after 9 months of this eating-and-talking business, my mom started a post-doc at columbia. my dad drove her to new york, and she cried when he left, and when he got back he was lonely. “nothing tasted good anymore,” he said. so one day, he ended up calling my mom and suggesting that perhaps they should get married.

“are you serious?” she said.

“yes,” he said.

“okay,” she replied.

and then the ball started rolling. she flew to taiwan over christmas break and met his mother, whom he had instructed to buy my mom a ring. my grandmother, peeved that her son had rejected countless young ladies of wealth that she had chosen, was convinced that my mom, being an unmarried phd student in her late twenties, must have been beaten with an ugly stick. but alas, my mom turned out to be lovely, so my grandmother changed her tune. when she introduced my mom to all of her friends, she bragged that this was her son’s fiancee, a phd student, beautiful and smart. booyah, grandma.

when she returned to the states, my mom arranged to do her second year of post-doc in michigan, where my dad was still working on his phd. they got married in august of 1978, not long after she moved back to michigan, less than 2 years after they met. and that’s the story of how my dad didn’t become a priest.


it was the friday of our first week in orvieto, the fourth day of our class. the twenty-five of us fuller students, along with our lecturer and professor, boarded a little bus to siena, where we would be spending the day. i took a window seat on the left side, and not long after, a tall blond fellow asked if he could sit next to me.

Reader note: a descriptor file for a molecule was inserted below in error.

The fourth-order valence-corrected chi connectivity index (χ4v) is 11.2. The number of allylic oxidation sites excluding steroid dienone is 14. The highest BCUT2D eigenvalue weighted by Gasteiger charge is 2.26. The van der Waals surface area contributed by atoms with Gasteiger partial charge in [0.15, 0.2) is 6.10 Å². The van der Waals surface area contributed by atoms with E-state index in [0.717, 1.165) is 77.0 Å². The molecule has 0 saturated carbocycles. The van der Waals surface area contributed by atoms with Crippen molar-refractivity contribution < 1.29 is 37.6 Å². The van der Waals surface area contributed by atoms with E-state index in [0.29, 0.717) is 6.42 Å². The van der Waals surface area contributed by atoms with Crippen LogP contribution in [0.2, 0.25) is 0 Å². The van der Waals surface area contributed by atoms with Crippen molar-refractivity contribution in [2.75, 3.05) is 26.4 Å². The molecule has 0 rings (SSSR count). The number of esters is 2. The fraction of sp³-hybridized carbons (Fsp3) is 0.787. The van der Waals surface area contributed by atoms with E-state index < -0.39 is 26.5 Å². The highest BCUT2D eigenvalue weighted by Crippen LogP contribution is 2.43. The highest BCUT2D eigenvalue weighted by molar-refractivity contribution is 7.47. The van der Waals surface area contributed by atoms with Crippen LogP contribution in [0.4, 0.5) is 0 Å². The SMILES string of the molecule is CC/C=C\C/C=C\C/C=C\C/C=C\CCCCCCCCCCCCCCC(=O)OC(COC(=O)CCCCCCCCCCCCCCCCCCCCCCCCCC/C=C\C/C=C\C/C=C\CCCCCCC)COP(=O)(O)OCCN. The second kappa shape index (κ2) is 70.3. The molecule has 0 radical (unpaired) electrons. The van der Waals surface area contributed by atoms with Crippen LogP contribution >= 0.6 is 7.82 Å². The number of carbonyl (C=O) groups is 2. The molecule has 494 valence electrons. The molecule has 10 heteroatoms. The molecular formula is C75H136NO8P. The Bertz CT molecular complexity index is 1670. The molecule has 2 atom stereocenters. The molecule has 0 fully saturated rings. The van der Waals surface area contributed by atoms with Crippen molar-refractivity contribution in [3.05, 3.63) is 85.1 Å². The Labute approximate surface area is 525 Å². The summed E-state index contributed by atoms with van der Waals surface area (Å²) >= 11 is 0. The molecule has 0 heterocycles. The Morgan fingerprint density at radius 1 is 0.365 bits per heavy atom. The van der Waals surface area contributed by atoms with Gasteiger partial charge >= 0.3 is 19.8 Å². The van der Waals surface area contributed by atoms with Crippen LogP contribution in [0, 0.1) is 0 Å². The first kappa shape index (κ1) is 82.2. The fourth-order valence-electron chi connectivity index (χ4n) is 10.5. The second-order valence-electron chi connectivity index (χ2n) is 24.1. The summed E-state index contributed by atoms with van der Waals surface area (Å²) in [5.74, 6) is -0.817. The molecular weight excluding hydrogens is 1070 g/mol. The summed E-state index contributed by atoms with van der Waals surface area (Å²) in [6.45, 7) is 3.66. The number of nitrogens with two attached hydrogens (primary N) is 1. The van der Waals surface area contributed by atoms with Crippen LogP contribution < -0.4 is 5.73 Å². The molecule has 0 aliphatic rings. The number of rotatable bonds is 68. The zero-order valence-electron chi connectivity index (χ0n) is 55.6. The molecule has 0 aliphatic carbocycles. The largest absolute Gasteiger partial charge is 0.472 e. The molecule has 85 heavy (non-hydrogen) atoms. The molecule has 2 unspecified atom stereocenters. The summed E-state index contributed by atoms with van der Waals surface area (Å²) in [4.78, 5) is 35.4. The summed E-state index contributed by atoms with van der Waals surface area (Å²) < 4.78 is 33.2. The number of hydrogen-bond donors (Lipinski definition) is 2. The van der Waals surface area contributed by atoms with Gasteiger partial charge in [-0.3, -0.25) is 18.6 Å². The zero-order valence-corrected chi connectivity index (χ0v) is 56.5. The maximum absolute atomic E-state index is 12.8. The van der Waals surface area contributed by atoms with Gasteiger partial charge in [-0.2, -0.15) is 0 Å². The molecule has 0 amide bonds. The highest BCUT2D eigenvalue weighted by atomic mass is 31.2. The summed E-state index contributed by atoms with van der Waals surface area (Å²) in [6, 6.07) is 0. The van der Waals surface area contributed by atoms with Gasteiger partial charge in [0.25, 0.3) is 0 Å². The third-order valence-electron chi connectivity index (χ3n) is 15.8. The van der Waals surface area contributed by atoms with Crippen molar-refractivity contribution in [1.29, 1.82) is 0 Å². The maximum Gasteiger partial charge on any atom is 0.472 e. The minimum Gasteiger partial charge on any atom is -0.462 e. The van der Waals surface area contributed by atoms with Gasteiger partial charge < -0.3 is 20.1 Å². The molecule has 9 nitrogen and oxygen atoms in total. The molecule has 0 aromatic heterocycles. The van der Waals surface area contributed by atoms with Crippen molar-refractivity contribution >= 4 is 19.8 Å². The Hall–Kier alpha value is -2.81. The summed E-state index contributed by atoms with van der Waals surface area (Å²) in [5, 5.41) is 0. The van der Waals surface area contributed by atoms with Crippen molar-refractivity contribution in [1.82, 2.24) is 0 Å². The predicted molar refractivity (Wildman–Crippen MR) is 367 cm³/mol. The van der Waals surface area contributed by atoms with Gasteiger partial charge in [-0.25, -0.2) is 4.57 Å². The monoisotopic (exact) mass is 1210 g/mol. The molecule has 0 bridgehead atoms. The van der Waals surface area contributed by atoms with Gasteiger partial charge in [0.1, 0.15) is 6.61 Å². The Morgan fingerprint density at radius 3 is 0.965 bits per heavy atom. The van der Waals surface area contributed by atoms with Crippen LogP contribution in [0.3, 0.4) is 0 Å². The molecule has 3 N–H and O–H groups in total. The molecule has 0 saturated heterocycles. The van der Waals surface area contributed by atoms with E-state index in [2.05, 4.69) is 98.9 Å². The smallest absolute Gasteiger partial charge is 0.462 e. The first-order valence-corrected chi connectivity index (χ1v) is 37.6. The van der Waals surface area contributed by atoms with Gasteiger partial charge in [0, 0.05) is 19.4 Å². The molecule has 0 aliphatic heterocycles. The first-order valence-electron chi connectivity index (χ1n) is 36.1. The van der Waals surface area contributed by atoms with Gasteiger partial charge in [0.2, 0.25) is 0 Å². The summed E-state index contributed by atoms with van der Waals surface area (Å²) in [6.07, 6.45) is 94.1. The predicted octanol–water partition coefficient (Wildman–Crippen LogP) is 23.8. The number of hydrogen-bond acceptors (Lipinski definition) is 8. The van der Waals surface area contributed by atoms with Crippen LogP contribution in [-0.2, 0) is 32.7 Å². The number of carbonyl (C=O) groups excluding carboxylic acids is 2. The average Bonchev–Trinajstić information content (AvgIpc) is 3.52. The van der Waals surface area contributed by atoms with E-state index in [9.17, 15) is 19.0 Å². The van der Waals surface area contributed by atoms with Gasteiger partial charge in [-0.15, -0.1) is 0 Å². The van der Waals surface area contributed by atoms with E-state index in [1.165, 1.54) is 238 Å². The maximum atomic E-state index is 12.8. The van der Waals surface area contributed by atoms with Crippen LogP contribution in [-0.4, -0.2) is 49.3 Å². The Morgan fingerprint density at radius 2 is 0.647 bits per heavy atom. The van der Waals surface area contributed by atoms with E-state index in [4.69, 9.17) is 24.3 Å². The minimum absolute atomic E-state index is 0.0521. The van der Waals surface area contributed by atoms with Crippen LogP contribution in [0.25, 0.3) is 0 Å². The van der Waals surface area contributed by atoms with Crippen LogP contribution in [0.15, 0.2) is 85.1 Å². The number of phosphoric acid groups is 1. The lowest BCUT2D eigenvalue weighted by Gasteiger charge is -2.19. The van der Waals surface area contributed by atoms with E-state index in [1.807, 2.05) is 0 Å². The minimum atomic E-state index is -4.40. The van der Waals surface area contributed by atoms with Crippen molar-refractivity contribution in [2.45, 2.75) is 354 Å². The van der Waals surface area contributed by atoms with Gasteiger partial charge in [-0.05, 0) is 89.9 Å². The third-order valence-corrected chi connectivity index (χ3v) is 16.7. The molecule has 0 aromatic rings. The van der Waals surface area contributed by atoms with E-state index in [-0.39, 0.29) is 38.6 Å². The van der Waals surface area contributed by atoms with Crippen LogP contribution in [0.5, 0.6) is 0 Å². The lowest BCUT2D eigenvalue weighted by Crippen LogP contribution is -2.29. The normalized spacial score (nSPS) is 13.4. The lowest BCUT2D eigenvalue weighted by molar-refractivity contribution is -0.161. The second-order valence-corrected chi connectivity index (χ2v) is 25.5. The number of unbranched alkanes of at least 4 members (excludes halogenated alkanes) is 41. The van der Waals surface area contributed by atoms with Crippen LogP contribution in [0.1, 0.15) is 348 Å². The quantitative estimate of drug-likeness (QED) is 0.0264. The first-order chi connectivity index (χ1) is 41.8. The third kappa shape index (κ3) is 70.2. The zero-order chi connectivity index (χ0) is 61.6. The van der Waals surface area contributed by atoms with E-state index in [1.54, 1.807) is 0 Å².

“i’d want to sit there,” he said contritely, gesturing to the seat next to our professor, “but i need to finish the homework.” i smiled.

poor guy didn’t get any of his homework done on the bus. we ended up talking the whole hour-plus way there, a bit while we were there, and then the whole way back. at some point in the conversation, he mentioned that he was half-seriously contemplating becoming a priest. he certainly had the aura of one — calm, centered, present — though he also admitted that it was partly because he hadn’t really met anyone he was interested in dating since this thought had first entered his mind.

a month later, after two more long bus rides, four long late-night walks (including one where we got to see fireworks), and two weeks of wondering if our chemistry in italy (the most romantic place on earth) would translate in los angeles (a decidedly less romantic place), this boy expressed interest in dating me.

“what about you wanting to be a priest?” i asked.

“i’m not serious about that,” he said.

“okay,” i said.

and that’s the story of how robert’s halfhearted aspirations to the priesthood ended.


the moral of these stories: if you’re thinking about becoming a priest, stay far away from the women in my family. i don’t know if this phenomenon is romantic or blasphemous, but one way or another, consider yourself warned. happy valentine’s day. 🙂

4 thoughts on “two stories

  1. I absolutely loved reading both of these stories. Your parents’ story gave me chills. And I’m proud of the fact that I knew about your secret late-night walks in the city of Orvieto but didn’t tell a soul, and look at you now! What a great couple!

  2. awwwwwww. your parents are so cute. it’s hard to think of parents as young and in love, so stories like these always make me smile. 🙂